If you’re having any of the feelings described above, you know it’s time to take action to beat the bullies.

How to deal with bullying

You have a right to express your sexuality and your gender and you should not be bullied or discriminated against simply because you are lesbian, gay, bi, trans or non-binary.

Some simple ways you can stop bullying before it gets out of hand include dismissing them, being assertive or challenging them on their remarks. If they see you are not an easy target or if you cause them to reconsider their views, they may back away. Kidscape has some brilliant simple tips on ways you can practice assertiveness through what you say and your body language. ChildLine also have some great videos which give advice on being assertive and how to build your confidence after online bullying.

However, if you don’t feel able to do this, don’t worry, that is perfectly normal and there is no shame in not fighting back. It may be that it isn’t possible or safe for you tackle the problem on your own.

If you feel like bullying is getting out of control, here are some simple steps you can take:

  • Tell a friend. Friends are key, both to support and distract you from what’s happening
  • Tell a parent or guardian. Even if you’re not ready to tell anyone else, their support could make all the difference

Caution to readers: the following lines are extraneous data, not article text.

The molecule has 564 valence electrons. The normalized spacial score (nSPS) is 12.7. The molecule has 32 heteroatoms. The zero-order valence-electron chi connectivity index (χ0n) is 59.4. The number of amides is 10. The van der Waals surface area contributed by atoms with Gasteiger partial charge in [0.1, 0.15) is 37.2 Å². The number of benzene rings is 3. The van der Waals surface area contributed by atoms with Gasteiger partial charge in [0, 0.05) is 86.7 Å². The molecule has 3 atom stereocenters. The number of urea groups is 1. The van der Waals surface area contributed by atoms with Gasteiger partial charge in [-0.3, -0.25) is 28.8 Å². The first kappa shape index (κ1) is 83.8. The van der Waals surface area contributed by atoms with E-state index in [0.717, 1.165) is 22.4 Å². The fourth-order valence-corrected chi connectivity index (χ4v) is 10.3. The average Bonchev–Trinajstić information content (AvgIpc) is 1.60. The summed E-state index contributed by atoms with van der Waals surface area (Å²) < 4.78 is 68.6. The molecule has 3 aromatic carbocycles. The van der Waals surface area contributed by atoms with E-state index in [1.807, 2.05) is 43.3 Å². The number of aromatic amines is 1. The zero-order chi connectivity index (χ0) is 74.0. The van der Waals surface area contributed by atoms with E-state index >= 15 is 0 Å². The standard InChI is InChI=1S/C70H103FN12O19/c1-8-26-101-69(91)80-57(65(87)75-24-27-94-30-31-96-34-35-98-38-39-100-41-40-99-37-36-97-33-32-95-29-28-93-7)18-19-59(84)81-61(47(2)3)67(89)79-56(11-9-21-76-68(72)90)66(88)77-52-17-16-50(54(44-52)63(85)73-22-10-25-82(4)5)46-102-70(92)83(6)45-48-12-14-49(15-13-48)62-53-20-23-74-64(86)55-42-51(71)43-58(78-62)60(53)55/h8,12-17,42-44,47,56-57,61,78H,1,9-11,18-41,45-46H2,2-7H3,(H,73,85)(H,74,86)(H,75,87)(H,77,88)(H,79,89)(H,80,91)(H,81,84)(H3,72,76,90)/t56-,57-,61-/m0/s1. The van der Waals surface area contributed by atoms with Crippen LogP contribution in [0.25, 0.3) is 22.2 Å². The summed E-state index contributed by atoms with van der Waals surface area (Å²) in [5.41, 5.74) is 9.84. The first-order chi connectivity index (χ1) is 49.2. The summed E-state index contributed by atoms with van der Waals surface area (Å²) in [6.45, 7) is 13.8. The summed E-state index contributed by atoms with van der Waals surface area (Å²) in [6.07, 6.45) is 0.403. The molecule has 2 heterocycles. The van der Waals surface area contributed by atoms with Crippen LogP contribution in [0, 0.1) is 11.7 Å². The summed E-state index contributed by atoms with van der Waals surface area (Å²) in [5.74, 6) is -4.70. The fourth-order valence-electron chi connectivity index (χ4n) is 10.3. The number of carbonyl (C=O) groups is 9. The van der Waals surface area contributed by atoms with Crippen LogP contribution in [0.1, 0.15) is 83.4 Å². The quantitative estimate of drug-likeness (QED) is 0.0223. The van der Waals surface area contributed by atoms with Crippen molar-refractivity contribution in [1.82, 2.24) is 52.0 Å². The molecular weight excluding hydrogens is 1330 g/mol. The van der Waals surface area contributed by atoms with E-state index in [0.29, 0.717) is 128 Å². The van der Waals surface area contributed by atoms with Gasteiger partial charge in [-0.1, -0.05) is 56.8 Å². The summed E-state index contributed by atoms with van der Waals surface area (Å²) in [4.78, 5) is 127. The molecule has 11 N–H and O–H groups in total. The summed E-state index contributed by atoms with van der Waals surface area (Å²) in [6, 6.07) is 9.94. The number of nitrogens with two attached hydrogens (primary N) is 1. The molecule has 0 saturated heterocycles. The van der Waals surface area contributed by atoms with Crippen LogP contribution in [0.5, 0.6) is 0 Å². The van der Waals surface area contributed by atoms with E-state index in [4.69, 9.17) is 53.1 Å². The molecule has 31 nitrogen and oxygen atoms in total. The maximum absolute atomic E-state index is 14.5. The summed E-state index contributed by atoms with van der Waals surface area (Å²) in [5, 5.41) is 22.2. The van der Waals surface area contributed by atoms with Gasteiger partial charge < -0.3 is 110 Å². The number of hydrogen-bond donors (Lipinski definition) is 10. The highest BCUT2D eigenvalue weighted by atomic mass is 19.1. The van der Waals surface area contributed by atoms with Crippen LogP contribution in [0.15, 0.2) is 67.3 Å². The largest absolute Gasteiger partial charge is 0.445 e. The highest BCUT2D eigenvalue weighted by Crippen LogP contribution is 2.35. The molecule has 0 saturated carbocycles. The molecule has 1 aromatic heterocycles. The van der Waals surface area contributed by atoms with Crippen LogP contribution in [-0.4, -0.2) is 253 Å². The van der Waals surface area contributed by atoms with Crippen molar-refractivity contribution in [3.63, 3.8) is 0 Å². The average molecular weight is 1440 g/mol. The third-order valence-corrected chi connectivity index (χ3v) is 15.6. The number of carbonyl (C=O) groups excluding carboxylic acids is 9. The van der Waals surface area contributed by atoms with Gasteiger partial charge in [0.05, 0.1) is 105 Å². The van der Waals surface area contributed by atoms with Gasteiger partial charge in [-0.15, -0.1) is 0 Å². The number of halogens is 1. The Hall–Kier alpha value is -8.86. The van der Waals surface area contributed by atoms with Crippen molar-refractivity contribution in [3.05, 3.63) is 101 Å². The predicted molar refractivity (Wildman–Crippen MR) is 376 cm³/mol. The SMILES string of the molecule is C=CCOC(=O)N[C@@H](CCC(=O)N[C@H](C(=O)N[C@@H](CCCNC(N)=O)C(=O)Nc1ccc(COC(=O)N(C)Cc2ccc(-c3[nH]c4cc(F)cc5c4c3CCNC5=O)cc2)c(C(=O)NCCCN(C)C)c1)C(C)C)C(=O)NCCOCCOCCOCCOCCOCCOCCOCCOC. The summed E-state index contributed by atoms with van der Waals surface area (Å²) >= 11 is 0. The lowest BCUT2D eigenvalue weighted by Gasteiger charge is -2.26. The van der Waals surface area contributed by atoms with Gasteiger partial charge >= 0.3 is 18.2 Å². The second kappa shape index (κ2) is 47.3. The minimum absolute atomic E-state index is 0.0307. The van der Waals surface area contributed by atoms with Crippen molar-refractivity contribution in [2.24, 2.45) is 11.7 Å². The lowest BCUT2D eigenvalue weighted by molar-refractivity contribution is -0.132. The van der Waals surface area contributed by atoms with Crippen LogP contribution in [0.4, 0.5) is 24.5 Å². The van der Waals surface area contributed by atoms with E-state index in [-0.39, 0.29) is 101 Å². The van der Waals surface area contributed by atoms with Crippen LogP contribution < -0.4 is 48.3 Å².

• Tell a teacher: if you’re at school, your teachers have a duty to help you. By law schools must have bullying and equal opportunities policies for staff and pupils so ask to see their anti-bullying policy which should outline what steps they take to tackle bullying
  • Keep yourself safe: whether it’s staying in a group or walking or traveling a different way home, find ways to avoid the bullies
  • Keep a diary or a record of the remarks or behaviour
  • If the bullying is happening online, visit our page on cyber bullying which includes advice on taking screenshots, keeping a digital record and blocking bullies from contacting you
  • If you are being bullied by phone or text, block the bully’s number
  • Don’t reply to abusive messages as this could make things worse and more upsetting. But keep the messages so you can show them to an adult

If you are being bullied and don’t know what to do about it, you can contact ChildLine who are there to help you and provide advice. Call to speak to one of ChildLine’s counsellors for free on 0800 1111 or use their online chat.


    Other Stuff you might find useful…

    Sexuality: a few definitions
    Real Stories
    Supporting a trans partner: Emma’s story
    Find LGBT+ support near you
    Gender: a few definitions
    Coming out
    What is gender?
    What is the difference between sex and gender?
    Real Stories
    Being bisexual: Gareth’s story
    Real Stories
    Realising I was bisexual: Pippa’s story
    What is sexuality?
    Sexual harassment and assault